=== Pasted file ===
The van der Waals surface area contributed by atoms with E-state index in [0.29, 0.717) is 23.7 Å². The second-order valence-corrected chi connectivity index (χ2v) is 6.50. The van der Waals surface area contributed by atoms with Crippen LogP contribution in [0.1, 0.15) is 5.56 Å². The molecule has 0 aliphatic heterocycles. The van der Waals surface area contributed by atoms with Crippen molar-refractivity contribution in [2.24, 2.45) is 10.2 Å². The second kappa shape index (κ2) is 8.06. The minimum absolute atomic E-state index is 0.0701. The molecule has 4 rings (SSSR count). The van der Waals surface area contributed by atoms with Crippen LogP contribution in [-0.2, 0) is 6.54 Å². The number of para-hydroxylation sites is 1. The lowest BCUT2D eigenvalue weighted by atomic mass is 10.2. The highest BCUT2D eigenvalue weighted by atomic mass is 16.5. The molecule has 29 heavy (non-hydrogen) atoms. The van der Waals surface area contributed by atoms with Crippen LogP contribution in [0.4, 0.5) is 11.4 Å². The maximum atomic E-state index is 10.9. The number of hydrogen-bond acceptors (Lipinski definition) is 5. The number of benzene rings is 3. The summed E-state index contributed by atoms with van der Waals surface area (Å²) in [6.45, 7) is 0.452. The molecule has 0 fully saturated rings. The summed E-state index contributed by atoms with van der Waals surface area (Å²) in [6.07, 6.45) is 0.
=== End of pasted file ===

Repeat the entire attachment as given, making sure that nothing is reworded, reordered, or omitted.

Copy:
The van der Waals surface area contributed by atoms with E-state index in [0.29, 0.717) is 23.7 Å². The second-order valence-corrected chi connectivity index (χ2v) is 6.50. The van der Waals surface area contributed by atoms with Crippen LogP contribution in [0.1, 0.15) is 5.56 Å². The molecule has 0 aliphatic heterocycles. The van der Waals surface area contributed by atoms with Crippen molar-refractivity contribution in [2.24, 2.45) is 10.2 Å². The second kappa shape index (κ2) is 8.06. The minimum absolute atomic E-state index is 0.0701. The molecule has 4 rings (SSSR count). The van der Waals surface area contributed by atoms with Crippen LogP contribution in [-0.2, 0) is 6.54 Å². The number of para-hydroxylation sites is 1. The lowest BCUT2D eigenvalue weighted by atomic mass is 10.2. The highest BCUT2D eigenvalue weighted by atomic mass is 16.5. The molecule has 29 heavy (non-hydrogen) atoms. The van der Waals surface area contributed by atoms with Crippen LogP contribution in [0.4, 0.5) is 11.4 Å². The maximum atomic E-state index is 10.9. The number of hydrogen-bond acceptors (Lipinski definition) is 5. The number of benzene rings is 3. The summed E-state index contributed by atoms with van der Waals surface area (Å²) in [6.45, 7) is 0.452. The molecule has 0 fully saturated rings. The summed E-state index contributed by atoms with van der Waals surface area (Å²) in [6.07, 6.45) is 0.